Publication: ComputerWorld USA
Risks in Outsourcing: No One Seems to Care
Richard Mills, Chairman
- Both India and the Philippines are the subject of longstanding travel
warnings from various embassies. Some say India is on the verge of nuclear
war with Pakistan. In the Philippines, terrorist bomb threats are all too
common. Is it any wonder that Gartner Inc. cites security as a "key
concern in outsourcing"?
If you look only at the
screaming headlines, it's difficult to understand why so many intelligent
people are building outsourcing operations in these apparently
"unsafe" countries. But if you speak with the people actually
leading the operations in Asia, you get quite a different perception of the
John Standring is the
Manila-based general manager of the IT outsourcing facility for Safeway
Inc., a huge U.S. supermarket chain. He says that while there are security
risks in the Philippines, they aren't much different from those of any big
city anywhere in the world. He believes that with proper security measures,
there is little to worry about. It seems to me that this same advice would
be appropriate for anyone visiting New York or Washington for the first
Shaun Paterson, vice president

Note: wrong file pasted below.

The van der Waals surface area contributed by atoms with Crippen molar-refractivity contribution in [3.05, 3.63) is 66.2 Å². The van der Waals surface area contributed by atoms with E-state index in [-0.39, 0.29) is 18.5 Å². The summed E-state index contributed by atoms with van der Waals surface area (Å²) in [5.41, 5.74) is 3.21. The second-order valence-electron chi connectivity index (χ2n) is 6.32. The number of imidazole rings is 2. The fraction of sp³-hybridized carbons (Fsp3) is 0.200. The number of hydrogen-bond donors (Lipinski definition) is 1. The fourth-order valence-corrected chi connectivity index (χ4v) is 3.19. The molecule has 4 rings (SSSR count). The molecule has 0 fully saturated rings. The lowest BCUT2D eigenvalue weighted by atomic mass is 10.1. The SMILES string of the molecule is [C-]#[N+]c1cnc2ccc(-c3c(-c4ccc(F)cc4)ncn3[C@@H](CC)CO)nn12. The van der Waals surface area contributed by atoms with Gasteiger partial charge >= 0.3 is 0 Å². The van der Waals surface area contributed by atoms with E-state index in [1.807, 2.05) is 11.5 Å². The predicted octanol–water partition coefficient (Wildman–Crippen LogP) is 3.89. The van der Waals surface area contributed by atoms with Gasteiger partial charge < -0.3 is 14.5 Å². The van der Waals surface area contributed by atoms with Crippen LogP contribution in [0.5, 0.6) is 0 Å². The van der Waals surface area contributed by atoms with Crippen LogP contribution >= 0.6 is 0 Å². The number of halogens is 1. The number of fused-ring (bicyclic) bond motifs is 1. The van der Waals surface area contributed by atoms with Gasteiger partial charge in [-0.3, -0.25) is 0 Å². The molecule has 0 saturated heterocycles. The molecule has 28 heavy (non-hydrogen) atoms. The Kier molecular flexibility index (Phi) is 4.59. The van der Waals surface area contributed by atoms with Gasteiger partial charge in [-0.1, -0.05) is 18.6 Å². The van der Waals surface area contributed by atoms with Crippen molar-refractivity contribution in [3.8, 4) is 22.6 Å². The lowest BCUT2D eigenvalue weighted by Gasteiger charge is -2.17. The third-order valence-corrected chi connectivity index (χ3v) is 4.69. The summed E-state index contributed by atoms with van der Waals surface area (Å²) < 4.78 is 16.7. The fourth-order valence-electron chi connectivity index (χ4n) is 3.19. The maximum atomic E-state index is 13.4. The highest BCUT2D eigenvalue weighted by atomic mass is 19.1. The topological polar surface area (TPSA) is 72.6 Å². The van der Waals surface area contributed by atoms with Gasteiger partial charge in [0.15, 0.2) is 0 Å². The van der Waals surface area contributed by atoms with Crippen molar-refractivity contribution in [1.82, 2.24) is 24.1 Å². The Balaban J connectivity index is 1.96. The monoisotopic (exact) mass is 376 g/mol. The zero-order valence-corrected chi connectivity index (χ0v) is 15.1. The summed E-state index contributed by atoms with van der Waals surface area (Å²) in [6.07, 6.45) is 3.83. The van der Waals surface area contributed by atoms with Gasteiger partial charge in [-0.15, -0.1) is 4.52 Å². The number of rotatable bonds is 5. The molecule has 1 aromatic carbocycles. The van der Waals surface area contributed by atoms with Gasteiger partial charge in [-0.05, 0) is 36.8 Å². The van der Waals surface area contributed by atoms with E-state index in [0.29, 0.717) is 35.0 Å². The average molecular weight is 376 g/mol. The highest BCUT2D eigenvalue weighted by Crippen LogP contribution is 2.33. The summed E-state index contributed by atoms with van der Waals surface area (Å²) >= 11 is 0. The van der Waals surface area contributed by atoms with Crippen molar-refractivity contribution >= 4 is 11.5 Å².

of operations at the large outsourcing facility of New York-based Thomson
Financial, takes a similar view. He feels that the streets of Manila are
"safer than those of London" (England is his home country), and he
says female friends visiting from Britain feel the same way. As someone with
many years of experience in IT and business process outsourcing (BPO) in the
Philippines, Paterson feels qualified to say that security risks are, at
Almost all experienced managers
I have spoken to make similar assessments. Some have said that the risk of
personal injury is higher while driving a car to the airport for an overseas
trip than it is being in the overseas country. One American manager made the
point that he can't understand why there aren't travel warnings for the
U.S., since there is clearly a greater proven risk of terrorist attacks
there. It seems to him that there have never been comparable terrorist
attacks in either India or the Philippines
That all sounds good, but